The present study was undertaken to examine the reflex responses of activation of cardiac sensory receptors in the conscious dog. Intracoronary (left circumflex coronary artery) injection of veratridine (0.10 μg/kg) reduced mean arterial pressure (-40 mmHg, P < 0.05), heart rate (-34 beats/min, P < 0.05), and maximum rate of rise of left ventricular pressure (LV dP/dt(max)) (-419 mmHg/s, P < 0.05). Bilateral cervical vagal cold block (BVB) eliminated the depressor and bradycardic responses of veratridine. BVB not only eliminated the negative inotropic response to veratridine but reversed it to a positive inotropic response (LV dP/dt(max) increased 313 ± 76 mmHg/s). Ganglionic blockade abolished all effects of veratridine. The bradycardia and negative inotropic effects caused by veratridine were attenuated by either atropine or metoprolol and completely eliminated by the combination of the two antagonists. Veratridine also produced a decrease in renal artery blood flow but had no effect on renal vascular resistance. In contrast, iliac blood flow was increased with veratridine, and this, combined with the depressor effect, resulted in a decrease in iliac vascular resistance (-37%, P < 0.05). BVB abolished the changes in renal and iliac blood flow or resistance caused by veratridine. The results indicate that activation of cardiac receptors in the conscious dog elicits inhibitory reflexes to the heart and peripheral circulation that are mediated by vagal afferents. After vagotomy, veratridine elicited a reflex positive inotropic response, which may have resulted from activation of cardiac sympathetic afferent fibers.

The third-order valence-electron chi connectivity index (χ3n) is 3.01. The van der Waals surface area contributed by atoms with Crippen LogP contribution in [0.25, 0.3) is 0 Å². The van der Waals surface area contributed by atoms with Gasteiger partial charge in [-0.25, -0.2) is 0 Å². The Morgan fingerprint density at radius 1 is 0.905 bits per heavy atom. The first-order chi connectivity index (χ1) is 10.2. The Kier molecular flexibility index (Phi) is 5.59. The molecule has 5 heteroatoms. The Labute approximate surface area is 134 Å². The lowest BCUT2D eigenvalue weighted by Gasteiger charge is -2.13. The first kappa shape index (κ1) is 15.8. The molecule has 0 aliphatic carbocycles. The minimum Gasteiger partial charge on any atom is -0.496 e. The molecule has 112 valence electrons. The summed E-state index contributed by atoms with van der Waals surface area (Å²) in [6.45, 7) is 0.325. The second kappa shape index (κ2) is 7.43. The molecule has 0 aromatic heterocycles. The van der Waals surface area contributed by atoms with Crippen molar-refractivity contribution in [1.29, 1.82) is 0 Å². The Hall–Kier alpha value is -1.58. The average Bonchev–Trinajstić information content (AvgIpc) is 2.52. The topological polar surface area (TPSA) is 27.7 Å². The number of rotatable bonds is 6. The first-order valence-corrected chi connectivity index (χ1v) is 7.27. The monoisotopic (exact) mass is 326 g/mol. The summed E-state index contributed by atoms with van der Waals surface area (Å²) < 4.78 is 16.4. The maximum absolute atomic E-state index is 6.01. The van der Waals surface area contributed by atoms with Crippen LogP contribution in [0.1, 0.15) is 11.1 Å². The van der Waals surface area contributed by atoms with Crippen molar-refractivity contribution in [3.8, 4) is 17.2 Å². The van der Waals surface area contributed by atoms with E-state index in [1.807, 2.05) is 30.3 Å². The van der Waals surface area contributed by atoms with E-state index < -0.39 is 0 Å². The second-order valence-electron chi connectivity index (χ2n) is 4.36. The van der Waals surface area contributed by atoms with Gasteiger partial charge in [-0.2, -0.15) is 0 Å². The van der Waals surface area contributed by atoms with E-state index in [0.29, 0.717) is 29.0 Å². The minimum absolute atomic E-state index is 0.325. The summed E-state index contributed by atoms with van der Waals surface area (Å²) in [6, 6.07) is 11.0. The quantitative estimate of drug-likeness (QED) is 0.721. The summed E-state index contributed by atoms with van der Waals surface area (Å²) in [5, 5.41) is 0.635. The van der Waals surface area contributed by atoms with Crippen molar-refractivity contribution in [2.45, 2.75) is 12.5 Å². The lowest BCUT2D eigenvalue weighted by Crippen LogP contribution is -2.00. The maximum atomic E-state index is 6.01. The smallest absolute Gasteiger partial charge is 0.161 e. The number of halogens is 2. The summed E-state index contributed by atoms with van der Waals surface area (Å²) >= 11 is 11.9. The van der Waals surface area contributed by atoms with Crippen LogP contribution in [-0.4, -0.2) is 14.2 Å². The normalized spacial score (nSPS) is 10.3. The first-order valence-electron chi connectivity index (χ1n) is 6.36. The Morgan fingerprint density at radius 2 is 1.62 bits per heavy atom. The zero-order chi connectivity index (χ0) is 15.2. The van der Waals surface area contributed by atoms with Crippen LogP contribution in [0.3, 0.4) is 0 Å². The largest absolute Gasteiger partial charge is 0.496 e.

|Journal||American Journal of Physiology - Heart and Circulatory Physiology|
|State||Published - 1982|